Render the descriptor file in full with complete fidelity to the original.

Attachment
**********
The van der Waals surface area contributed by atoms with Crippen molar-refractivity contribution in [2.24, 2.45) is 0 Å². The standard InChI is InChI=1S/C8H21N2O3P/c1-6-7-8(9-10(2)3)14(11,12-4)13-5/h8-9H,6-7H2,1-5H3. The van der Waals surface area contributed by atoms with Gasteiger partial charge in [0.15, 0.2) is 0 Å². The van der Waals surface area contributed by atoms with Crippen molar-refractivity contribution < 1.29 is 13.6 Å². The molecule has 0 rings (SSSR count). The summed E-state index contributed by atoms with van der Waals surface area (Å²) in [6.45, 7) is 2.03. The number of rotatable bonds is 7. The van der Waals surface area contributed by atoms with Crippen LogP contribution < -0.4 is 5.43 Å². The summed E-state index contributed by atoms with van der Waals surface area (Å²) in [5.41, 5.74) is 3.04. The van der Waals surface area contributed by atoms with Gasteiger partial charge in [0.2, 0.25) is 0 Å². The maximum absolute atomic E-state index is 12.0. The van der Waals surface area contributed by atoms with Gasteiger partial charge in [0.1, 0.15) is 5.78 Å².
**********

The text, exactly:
The van der Waals surface area contributed by atoms with Crippen molar-refractivity contribution in [2.24, 2.45) is 0 Å². The standard InChI is InChI=1S/C8H21N2O3P/c1-6-7-8(9-10(2)3)14(11,12-4)13-5/h8-9H,6-7H2,1-5H3. The van der Waals surface area contributed by atoms with Gasteiger partial charge in [0.15, 0.2) is 0 Å². The van der Waals surface area contributed by atoms with Crippen molar-refractivity contribution < 1.29 is 13.6 Å². The molecule has 0 rings (SSSR count). The summed E-state index contributed by atoms with van der Waals surface area (Å²) in [6.45, 7) is 2.03. The number of rotatable bonds is 7. The van der Waals surface area contributed by atoms with Crippen LogP contribution < -0.4 is 5.43 Å². The summed E-state index contributed by atoms with van der Waals surface area (Å²) in [5.41, 5.74) is 3.04. The van der Waals surface area contributed by atoms with Gasteiger partial charge in [0.2, 0.25) is 0 Å². The maximum absolute atomic E-state index is 12.0. The van der Waals surface area contributed by atoms with Gasteiger partial charge in [0.1, 0.15) is 5.78 Å².